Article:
Tags

, , , ,

No definitive measure exists to say whether a country is doing well with the handling of COVID-19. That’s not to say you cannot assess the impact of measures used by countries.

Dramatic differences in how countries have been curbing transmission rates within their borders—and which actions have been most effective across the board.

Typically, the best weapon in the containment of diseases arsenal is a vaccine, which stops a virus before it can multiply inside a person. While the world waits for this preventative medicine, which may not be ready until next year, countries are focusing on other measures, such as testing, isolating sick people, and shutting down borders. But what scientists have learned since January is that COVID-19 often beat these defenses before they could even be established.

One thing many countries learn is that ‘containment fatigue’ is real, and restrictions will be fought hard my many, maybe even most, in some areas.

No measure can set one country against another to say categorically it has done better than others. Starting conditions were not the same. Underlying conditions are not the same. Social structures and cultures are different. Ethnic differences are not trivial. Health profiles (national, regional) are not the same. Resource availability differs, especially but not confined to what medical facilities exist (hospitals, equipment, staffing etc) and under what conditions (costs, physical location and quantities). I’ve tried to follow what’s going on in lots of countries since I got back from the UK to Jamaica in March. Responses in Europe were different across the continent. Response in the USA were different from those in Europe and also different across the (strange federal structure) states. I have tried to note responses in Latin America and Africa, but again, these are all over the place. A global pandemic with no common approaches across countries, seems to bode ill for eventual success, but let me try to remain optimistic. I am not going to hail or condemn any country. I noted Sweden and Israel early on because they took clear policy stances; Sweden decided to keep things as close to normal as possible (it had some lockdown, initially. The BBC reported: ‘Sweden has largely relied on voluntary social distancing guidelines since the start of the pandemic, including working from home where possible and avoiding public transport. 
There’s also been a ban on gatherings of more than 50 people, restrictions on visiting care homes, and a shift to table-only service in bars and restaurants. The government has repeatedly described the pandemic as “a marathon not a sprint”, arguing that its measures are designed to last in the long term.’

Israel decided to lockdown much (eg travel restrictions, social distancing, national emergency) early on–all in the context of no official government, pending elections.

Sweden was much criticized in the first three months, largely because its death rate was considerably higher than most. Three months further on, and the Swedish approach is showing that the impact of the pandemic has levelled off considerably (almost disappeared) and deaths are lower than in many countries. A significant part of the death story is that Sweden got wrong the policy for people in care homes, who made up the bulk of deaths. Its economy is now showing a much shallower downturn than many of its comparators.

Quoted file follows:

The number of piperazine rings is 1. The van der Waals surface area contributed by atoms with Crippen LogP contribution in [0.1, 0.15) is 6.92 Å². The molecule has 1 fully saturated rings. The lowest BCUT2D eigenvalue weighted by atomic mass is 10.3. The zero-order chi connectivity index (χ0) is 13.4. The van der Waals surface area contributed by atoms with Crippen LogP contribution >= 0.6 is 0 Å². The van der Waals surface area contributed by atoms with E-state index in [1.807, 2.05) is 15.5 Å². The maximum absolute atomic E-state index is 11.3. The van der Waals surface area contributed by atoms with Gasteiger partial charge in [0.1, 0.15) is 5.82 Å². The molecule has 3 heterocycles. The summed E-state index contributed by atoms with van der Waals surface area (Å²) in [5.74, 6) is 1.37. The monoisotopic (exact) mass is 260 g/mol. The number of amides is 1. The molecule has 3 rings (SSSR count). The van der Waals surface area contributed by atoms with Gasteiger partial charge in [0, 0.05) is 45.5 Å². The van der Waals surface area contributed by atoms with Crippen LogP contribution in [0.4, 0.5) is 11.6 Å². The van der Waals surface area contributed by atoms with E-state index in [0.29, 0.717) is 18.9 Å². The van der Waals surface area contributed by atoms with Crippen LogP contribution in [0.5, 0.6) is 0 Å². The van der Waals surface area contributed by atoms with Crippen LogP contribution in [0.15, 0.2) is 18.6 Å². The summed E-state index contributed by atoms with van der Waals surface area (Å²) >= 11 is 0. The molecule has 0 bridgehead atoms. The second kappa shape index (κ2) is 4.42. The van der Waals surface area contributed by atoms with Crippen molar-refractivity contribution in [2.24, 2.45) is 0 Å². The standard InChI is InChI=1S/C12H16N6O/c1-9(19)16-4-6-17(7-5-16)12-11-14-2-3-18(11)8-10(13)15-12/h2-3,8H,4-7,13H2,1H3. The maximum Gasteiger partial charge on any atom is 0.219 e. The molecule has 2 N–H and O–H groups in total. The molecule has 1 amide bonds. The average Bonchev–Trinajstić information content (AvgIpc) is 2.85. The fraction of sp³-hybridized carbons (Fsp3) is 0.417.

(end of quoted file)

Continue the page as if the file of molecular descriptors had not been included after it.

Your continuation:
Israel’s early success is just about to be put back as it has decided to reimpose a near total lockdown ahead of the major religious celebration, including Yom Kippur, the holiest day of the Jewish calendar, on 27 September. That new lockdown has created major political upheaval.

As the BBC reported: ‘Many nations are experiencing second surges of the virus. However most governments are now imposing smaller local lockdowns in affected areas, rather than blanket national ones.’

So, the global pandemic is exhibiting a global pattern, as second waves appear after countries have tried to go back to ‘normal’. This second wave is at least of the same intensity and magnitude (cases and deaths) as the first. It’s too early to say if this will be the chronic trend, going forward, ie if multiple waves of varying intensity will occur and with what intervals. So, somewhat like other coronaviruses, eg flu, we may see something that is quasi-seasonal, ie recurrent and inevitable.

As Jamaica’s minister of health and wellness releases data daily on tests, cases and deaths, people see Jamaica’s progress in great national and local detail, but they see little else. I do not recall a comparison with more than one or two countries in the region. Consequently, it’s easy to get what’s happening in Jamaica out of context, even in the simple regional geographical sense, especially now community transmission is occurring. But, in light of what is going on elsewhere in the world, it’s important to not just look at our country as if that tells us very much. People who should have an eye on the region can be cited as saying “Jamaica’s numbers are bad!” Bad, my foot!

Relative to most countries in the Caribbean, Jamaica’s results are good, especially when seen on a per 100,000 people basis, as the chart shows, and notably, when one considers bigger territories.

So, before you feel tempted to join the chorus of ‘the sky is falling on Jamaica’, cast your eyes around and ask if the Dominican Republic or Trinidad or The Bahamas look to be in a more ‘perilous’ state. Always, being mindful (if possible) of what each country has done or is trying to do.